It started out as a hobby, a way for the Dollarhite family in Nixa, Mo., to teach a teenage son responsibility. Like a lemonade stand.
But now, selling a few hundred rabbits over two years has provoked the heavy hand of the federal government to the tune of a $90,643 fine. The fine was levied more than a year after authorities contacted family members, prompting them to immediately halt their part-time business and liquidate their equipment.
The Dollarhite’s story, originally picked up by conservative blogger Bob McCarty, has turned into a call to arms for critics of the government’s reach and now has both Democratic and Republican lawmakers vowing to intervene.
John and Judy Dollarhite began selling rabbit meat by the pound in 2006, and as pets to neighbors and friends in 2008.
Raised on the three-acre lot on which their home sits, the rabbits were heralded by local experts for their quality and kept in pristine condition.
When a local pet store asked them to supply their pet rabbits, the Dollarhites had no idea they would be running afoul of an obscure federal regulation that prohibits selling more than $500 worth of rabbits to a pet store without a license from the U.S. Department of Agriculture (USDA). Under the law, pet stores are exempt from regulation.
But by selling to pet stores for resale, the humble Dollarhites became “wholesale breeders of pet animals,” said Dave Sacks, a spokesman for USDA who defended the fine, even while admitting it “looks curious” to the average person.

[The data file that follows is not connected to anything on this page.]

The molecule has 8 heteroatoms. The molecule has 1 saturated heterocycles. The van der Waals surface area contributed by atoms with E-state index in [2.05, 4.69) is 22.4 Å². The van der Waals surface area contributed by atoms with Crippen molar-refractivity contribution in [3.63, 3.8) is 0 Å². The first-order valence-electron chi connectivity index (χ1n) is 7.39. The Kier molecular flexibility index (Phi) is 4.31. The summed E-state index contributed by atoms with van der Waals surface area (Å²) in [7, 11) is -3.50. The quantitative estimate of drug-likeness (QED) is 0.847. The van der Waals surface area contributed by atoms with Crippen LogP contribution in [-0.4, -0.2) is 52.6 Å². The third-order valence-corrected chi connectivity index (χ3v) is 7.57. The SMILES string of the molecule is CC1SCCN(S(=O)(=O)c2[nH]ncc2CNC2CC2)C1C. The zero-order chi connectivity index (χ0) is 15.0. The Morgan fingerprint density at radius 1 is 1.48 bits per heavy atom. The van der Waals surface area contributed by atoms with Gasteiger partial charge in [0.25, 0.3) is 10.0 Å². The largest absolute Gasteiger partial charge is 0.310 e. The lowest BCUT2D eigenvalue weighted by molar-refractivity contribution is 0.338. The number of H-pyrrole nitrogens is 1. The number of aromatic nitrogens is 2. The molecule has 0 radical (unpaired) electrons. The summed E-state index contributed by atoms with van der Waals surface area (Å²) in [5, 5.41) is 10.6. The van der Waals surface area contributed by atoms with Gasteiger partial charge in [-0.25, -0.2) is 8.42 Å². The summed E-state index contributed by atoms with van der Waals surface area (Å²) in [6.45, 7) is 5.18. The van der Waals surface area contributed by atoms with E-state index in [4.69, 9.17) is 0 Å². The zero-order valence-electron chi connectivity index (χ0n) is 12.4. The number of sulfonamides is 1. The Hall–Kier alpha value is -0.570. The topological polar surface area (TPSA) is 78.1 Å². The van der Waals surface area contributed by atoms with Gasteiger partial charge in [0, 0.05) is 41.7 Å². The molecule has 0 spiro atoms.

That’s especially so since the Dollarhites face no accusation they mistreated any animals. Instead, they committed what’s called in regulatory parlance a “paperwork violation” under the Animal Welfare Act, a 1966 law intended to prevent the abuse of animals.
The fine is part of a campaign to step up enforcement of the law that has included levying fines on magicians who use rabbits in magic hat tricks. An Inspector General report prompted increased enforcement, Sacks said.
In an interview, Judy Dollarhite, who said she “passionately” voted for Ross Perot in the 1990s, told of her interactions with government bureaucrats that sound like they came from a libertarian’s nightmare.
Blissly ignorant about the licensing requirement, a USDA inspector arrived unannounced in November 2009 at the Dollarhites’ home. The inspector had viewed invoices at a pet store that was purchasing the rabbits, helping her track down the family’s home.
“This cage is a quarter-inch too small, you’d have to have this replaced,” the inspector told Judy Dollarhite, she recalled.
In fact, there are no actual written USDA standards for what constitutes proper care of a rabbit by a wholesale breeder of pet animals, Sacks said. Instead, the process is a “negotiation” between a USDA official and a breeder when they apply for a license.
The inspector left the Dollarhites’ home, telling Judy Dollarhite she needed a license and saying she would send an application, Judy Dollarhite said. But the instructions were unclear and the application never came, Judy Dollarhite said.